One of tennis’ long-time veterans may be calling it quits within the next several months. David Ferrer, currently ranked 69th by the ATP, and who has been on the pro tour since 2000, has indicated in an interview with El Larguero that he is considering retiring. Ferrer has three Davis Cup wins for Spain and over $31 million of earnings to his name, along with more than a couple dozen of tour titles. On Monday, Ferrer fell in the first round to Bradley Klahn at the Rogers Cup in Toronto.
David Ferrer se sincera en una entrevista con el programa El Larguero: "Una parte mía se está yendo. Ahora estoy jugando sin expectativas y noto que este trayecto de mi vida está llegando a su fin".
"Voy a jugar este US Open como si fuese mi último Grand Slam" pic.twitter.com/dPKQFvo7TO
— Respiro Tenis (@Respiro_Tenis) July 26, 2018
The last line of Respiro Tenis’ tweet infers, through translation: “I’m going to play this US Open as if it were my last Grand Slam.” With these thoughts, insiders have to begin wondering if Ferrer will realistically make the trip across the Equator to Australia for the first slam of 2019. It is a historically grueling Slam with daytime temperatures at last year’s tournament reaching over 95 degrees. The spaniard has also been years into the fatherhood chapter of his life. He had his first kid with his wife Marta Tornel last May.
Ferrer made an appearance in the Round of 16 earlier this season at the Swedish Open, Geneva Open, and Eastbourne International. Last month he lost to Rudolf Molleker at the German Open in the first round. Ferrer may have struggled in recent form, and to stand out in the era of Novak Djokovic, Rafael Nadal, Andy Murray, and Roger Federer. How many other players can say they have gotten to face off against Andy Murray twice times in Masters finals, Nadal in a Grand Slam final, AND face Murray, Federer, Nadal, Kei Nishikori, Stan Wawrinka, and Tomas Berdych a dozen times each around the world, at least?!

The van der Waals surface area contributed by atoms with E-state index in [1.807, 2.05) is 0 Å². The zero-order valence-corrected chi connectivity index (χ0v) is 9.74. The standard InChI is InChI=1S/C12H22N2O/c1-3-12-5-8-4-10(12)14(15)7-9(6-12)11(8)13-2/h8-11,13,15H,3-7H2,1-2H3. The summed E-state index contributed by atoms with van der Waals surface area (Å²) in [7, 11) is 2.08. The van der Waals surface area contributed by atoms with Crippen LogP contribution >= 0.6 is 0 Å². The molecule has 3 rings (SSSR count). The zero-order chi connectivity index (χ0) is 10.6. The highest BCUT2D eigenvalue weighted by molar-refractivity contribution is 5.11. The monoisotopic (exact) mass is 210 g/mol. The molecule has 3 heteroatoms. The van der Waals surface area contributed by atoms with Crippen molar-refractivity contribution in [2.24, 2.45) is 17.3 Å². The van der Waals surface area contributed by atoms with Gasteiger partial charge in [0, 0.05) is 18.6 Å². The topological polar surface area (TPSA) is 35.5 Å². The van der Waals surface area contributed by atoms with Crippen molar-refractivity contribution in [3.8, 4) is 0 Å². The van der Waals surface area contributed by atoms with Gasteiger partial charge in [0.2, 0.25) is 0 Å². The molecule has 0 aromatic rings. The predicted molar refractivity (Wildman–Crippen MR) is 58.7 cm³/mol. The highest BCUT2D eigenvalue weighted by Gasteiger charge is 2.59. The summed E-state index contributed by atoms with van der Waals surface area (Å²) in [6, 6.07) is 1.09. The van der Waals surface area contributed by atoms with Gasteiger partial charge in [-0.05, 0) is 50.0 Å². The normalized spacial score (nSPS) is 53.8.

David Ferrer had a stellar 2015 on tour where he went 5-0 in the finals on tour. At the Qatar Open, Ferrer defeated Tomas Berdych in the final, in straight sets. He followed it up beating Fabio Fognini at the Rio Open and Kei Nishikori in Acapulco. That was the year Ferrer won his 25th singles title in Kuala Lumpur, against fellow countrymen Feliciano Lopez. Between him and Ferrer, they have faced 19 times, three of which at the Grand Slam level; the two men were born just half a year apart. David’s fifth title win that year was in Vienna against Steve Johnson.
But one stat caught my eye that jumps out: Alexander Zverev, Fernando Verdasco, and Milos Raonic, who have all been in the Top 10 in the ATP, have all won 24 career singles titles combined. Ferrer currently has 27 career singles titles, going along with two doubles titles.
His accomplishments spoke volumes for him, since he has been regarded as one of the more withdrawn and humble players on tour. The spaniard has been touring as long as Rafael Nadal, and faced as much pressure from tough opposition has he had. For years, Roger Federer, Darren Cahill and many others regarded Ferrer as one of the best returners in the sport, with his ability rivaling that Andre Agassi displayed. There should be much argument for David Ferrer into international level halls of fame for playing solidly into his later years, including his appearance at this year’s Davis Cup.
Embed from Getty Images